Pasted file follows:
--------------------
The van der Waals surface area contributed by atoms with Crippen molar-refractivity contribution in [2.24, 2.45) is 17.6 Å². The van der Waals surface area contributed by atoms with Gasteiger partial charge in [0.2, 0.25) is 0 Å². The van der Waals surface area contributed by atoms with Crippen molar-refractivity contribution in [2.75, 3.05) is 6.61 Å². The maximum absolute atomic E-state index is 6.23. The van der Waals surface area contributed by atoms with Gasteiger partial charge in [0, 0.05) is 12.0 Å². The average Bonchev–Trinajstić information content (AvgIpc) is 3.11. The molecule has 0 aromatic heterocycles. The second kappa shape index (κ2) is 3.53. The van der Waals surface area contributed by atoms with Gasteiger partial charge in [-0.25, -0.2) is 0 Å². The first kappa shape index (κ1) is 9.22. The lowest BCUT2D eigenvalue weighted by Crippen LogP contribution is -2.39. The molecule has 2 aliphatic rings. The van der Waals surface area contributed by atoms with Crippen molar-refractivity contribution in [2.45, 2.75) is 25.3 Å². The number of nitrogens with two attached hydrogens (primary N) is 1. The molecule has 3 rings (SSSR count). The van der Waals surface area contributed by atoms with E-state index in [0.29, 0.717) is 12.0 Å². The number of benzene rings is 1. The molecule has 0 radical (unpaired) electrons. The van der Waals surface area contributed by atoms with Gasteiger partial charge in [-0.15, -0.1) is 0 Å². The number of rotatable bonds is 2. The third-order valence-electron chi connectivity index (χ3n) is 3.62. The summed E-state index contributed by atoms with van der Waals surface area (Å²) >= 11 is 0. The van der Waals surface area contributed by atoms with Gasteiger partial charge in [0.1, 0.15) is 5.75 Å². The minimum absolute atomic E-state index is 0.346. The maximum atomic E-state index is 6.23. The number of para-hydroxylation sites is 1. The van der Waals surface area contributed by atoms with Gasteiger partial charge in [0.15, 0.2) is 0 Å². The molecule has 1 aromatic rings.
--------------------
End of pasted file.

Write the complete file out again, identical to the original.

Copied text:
The van der Waals surface area contributed by atoms with Crippen molar-refractivity contribution in [2.24, 2.45) is 17.6 Å². The van der Waals surface area contributed by atoms with Gasteiger partial charge in [0.2, 0.25) is 0 Å². The van der Waals surface area contributed by atoms with Crippen molar-refractivity contribution in [2.75, 3.05) is 6.61 Å². The maximum absolute atomic E-state index is 6.23. The van der Waals surface area contributed by atoms with Gasteiger partial charge in [0, 0.05) is 12.0 Å². The average Bonchev–Trinajstić information content (AvgIpc) is 3.11. The molecule has 0 aromatic heterocycles. The second kappa shape index (κ2) is 3.53. The van der Waals surface area contributed by atoms with Gasteiger partial charge in [-0.25, -0.2) is 0 Å². The first kappa shape index (κ1) is 9.22. The lowest BCUT2D eigenvalue weighted by Crippen LogP contribution is -2.39. The molecule has 2 aliphatic rings. The van der Waals surface area contributed by atoms with Crippen molar-refractivity contribution in [2.45, 2.75) is 25.3 Å². The number of nitrogens with two attached hydrogens (primary N) is 1. The molecule has 3 rings (SSSR count). The van der Waals surface area contributed by atoms with E-state index in [0.29, 0.717) is 12.0 Å². The number of benzene rings is 1. The molecule has 0 radical (unpaired) electrons. The van der Waals surface area contributed by atoms with Gasteiger partial charge in [-0.15, -0.1) is 0 Å². The number of rotatable bonds is 2. The third-order valence-electron chi connectivity index (χ3n) is 3.62. The summed E-state index contributed by atoms with van der Waals surface area (Å²) >= 11 is 0. The van der Waals surface area contributed by atoms with Gasteiger partial charge in [0.1, 0.15) is 5.75 Å². The minimum absolute atomic E-state index is 0.346. The maximum atomic E-state index is 6.23. The number of para-hydroxylation sites is 1. The van der Waals surface area contributed by atoms with Gasteiger partial charge in [0.15, 0.2) is 0 Å². The molecule has 1 aromatic rings.